But then there was a problem.  Following the wars in the late 1600s and early 1700s to stop the foreign invaders, the economy started to decline.  When the parliament members started to lose their economic power, they decided to use their political influence to regain their power.  Their weapon?  The "liberum veto."  Because the Polish system required that all resolutions be unanimous, a single member could threaten to veto unless he gained some concessions from the rest of the government.  So the Polish government quickly became ineffective as the Polish senators squabbled amongst themselves.  They squabbled so much that they failed to notice that in 1723, Prussia, Russia, and Austria entered into an alliance to conquer and divide Poland.  Then, in 1772, Poland conquered over and absorbed into those three nations.  Poland did not become independent again until 1918.

He said he watched how our politicians fought with one another and that with the election crisis and all, he thought that our government was starting to look like that old failed Polish government from all those years ago.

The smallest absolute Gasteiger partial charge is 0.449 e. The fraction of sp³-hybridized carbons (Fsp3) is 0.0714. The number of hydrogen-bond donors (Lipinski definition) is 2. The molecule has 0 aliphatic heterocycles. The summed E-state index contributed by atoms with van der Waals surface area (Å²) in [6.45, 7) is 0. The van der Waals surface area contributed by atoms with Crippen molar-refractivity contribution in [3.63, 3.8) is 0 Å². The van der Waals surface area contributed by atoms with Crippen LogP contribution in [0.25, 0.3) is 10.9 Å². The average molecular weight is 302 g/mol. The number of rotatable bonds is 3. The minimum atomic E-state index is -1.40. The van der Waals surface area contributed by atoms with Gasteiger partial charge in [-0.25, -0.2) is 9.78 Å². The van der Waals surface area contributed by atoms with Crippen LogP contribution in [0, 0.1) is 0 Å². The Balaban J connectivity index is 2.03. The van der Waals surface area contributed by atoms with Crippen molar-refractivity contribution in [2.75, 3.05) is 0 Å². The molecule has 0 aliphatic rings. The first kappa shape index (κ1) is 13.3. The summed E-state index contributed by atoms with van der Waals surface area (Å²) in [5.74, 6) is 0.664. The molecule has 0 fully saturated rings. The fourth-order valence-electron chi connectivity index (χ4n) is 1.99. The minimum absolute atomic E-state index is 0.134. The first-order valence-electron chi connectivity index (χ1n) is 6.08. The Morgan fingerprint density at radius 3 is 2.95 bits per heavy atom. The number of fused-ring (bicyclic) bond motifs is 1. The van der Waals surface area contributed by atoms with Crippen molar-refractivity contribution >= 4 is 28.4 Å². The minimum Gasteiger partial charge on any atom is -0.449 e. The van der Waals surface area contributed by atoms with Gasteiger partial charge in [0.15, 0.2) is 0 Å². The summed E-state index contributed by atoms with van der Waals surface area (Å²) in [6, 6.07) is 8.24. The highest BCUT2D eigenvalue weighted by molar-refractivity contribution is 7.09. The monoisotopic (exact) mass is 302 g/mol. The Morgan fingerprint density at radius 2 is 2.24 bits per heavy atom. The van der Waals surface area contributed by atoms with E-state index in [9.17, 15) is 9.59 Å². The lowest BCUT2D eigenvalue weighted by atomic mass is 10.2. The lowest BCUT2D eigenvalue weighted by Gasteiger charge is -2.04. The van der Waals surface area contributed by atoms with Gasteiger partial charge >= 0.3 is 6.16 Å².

He also warned me not let the government take away our freedoms.  He had, after all, lived under Communist rule and knew what it was like to have those freedoms taken away.  I explained to him that I was concerned about losing civil liberties as well.

You might think that after seeing the rebuilt Warsaw and Auschwitz that Poland might be a depressing place.  But, on the contrary, it is a hopeful place.  To see this country overcome their loss and rebuild their beautiful country should give everyone hope.  I wish more of the world could see what they can achieve when they stop dwelling on the hatred of the past and start looking to the hope of the future.

I never met a rude Pole (well, except for Beulah), and I never felt unsafe walking around the streets at night.  Everyone I met was friendly, and I made lots of great friends in Poland.  I so much enjoyed my trip, I can't wait to go back for a visit again!

Only, this time, I just hope it is a little bit warmer...